• What specific concrete skills or knowledge would your audiences – including your internal team, clients and customers benefit from developing?
  • What skills-based content (policies, procedures, checklists, product guides, website content and training) would you like to amplify or augment with interactive tools?
  • How could microlearning fit into the broader communication, training and outreach portfolio and tool set?
  • How would you let people know about these new learning resources? Can they be distributed as links in preexisting resources?  Could they be launched in employee or customer newsletters?


When embarking on a microlearning program, it is also important to think small!  Consider the following:

  • Each microlearning should focus on one very specific skill or task, that can be a standalone chunk of content, even if it’s in support of a broader task.
  • Trying to fit too many related ideas into one microlearning will ultimately defeat the purpose.
  • If a candidate subject area or topic feels too big or too long, brainstorm all the possible pieces – tasks and actions. You may end up with a  collection of microlearning elements that can be positioned both together as a cohesive group and separately to focus on specific items.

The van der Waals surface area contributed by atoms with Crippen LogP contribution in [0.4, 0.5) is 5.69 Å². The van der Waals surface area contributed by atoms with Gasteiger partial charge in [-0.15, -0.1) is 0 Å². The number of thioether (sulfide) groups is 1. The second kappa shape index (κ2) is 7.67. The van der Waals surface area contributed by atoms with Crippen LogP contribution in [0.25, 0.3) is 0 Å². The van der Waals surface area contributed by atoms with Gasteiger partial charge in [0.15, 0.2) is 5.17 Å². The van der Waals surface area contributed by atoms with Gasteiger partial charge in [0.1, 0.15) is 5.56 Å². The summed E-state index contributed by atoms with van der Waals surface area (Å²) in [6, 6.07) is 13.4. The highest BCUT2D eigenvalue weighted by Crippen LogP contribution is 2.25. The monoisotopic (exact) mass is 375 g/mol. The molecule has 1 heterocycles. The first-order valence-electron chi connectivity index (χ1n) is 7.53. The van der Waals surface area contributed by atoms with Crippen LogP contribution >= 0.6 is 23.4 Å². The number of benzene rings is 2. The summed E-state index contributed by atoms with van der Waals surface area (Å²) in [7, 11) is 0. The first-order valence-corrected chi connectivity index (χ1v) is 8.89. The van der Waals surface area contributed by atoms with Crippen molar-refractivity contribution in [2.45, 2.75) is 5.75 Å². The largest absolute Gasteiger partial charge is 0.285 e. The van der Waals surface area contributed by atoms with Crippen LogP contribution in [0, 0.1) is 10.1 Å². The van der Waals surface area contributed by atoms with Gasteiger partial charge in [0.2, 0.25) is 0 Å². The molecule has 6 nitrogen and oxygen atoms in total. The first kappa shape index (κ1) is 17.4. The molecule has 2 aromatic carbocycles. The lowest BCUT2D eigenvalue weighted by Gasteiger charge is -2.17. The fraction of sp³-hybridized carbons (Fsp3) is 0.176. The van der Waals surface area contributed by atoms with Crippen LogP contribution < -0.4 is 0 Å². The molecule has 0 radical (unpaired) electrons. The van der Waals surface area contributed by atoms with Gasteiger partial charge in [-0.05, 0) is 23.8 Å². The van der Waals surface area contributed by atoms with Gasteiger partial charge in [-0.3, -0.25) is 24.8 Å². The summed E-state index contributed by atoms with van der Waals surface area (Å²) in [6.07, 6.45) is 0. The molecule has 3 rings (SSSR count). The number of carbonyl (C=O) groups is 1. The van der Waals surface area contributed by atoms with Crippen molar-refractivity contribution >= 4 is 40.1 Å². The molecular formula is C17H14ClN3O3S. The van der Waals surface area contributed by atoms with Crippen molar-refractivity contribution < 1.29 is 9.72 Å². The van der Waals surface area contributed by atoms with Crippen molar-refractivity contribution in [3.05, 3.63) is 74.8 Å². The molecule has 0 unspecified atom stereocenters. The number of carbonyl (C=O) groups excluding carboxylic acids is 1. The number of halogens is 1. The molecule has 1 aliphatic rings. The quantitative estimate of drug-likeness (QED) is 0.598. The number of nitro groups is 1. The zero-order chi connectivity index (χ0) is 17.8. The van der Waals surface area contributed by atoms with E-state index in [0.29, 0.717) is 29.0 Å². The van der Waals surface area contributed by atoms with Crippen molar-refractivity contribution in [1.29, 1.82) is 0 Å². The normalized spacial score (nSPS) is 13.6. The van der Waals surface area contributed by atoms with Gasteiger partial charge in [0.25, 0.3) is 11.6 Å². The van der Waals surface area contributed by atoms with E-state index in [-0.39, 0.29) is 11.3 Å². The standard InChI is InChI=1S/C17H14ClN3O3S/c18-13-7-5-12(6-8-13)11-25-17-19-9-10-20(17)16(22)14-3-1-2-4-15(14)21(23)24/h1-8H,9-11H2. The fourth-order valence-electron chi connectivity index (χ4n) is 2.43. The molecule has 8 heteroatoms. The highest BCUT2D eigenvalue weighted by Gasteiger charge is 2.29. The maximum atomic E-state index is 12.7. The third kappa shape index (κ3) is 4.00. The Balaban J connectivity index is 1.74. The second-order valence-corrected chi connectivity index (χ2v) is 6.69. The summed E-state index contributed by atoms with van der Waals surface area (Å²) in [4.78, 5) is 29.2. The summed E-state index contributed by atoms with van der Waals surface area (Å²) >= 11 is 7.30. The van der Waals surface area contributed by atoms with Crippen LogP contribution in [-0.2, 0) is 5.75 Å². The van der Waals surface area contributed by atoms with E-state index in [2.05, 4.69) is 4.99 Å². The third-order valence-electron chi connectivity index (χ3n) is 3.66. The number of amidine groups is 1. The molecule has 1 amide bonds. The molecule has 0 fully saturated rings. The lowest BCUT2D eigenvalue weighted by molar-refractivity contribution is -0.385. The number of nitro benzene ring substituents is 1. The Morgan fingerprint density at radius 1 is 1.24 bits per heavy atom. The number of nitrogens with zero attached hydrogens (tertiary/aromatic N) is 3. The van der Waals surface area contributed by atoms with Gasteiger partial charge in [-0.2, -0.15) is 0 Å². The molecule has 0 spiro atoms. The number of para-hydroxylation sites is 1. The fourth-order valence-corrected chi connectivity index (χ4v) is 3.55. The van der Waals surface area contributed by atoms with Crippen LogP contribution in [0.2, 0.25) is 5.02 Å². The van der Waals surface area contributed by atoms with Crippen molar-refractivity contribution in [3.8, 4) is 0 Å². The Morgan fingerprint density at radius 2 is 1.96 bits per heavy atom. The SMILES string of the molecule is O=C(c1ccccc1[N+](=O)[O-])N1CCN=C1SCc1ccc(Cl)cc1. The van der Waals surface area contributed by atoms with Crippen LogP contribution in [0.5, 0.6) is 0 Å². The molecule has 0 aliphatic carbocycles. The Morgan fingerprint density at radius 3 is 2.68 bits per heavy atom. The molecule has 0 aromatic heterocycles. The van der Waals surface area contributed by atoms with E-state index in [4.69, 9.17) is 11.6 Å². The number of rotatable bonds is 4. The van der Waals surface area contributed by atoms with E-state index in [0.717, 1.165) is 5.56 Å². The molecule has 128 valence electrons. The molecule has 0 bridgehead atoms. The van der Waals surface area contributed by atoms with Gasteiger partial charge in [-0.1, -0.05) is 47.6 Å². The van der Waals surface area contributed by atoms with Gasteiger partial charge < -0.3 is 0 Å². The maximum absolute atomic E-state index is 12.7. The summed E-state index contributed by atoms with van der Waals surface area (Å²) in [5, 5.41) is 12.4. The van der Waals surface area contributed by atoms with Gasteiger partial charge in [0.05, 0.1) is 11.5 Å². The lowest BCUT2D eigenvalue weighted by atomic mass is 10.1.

Microlearning as Part of a Learning Strategy


Microlearning can be blended into a broader learning program – you’ll need to think from a broad information architecture perspective to determine how these short engagements fit within, or could effectively highlight, the preexisting structure material.


If you are thinking specifically about how to fold microlearning into preexisting training programs, employee development efforts or a training system – OR – how to identify microlearning opportunities from existing learning content, here are some additional items to consider:

  • How could you translate existing quiz or assessment questions into short interactions that repeat a main point and its importance, and assess learner retention of skills taught in training?
  • Could you extend existing training content by providing a new case study or exercise that supplements an existing lesson or that integrates two learning points together?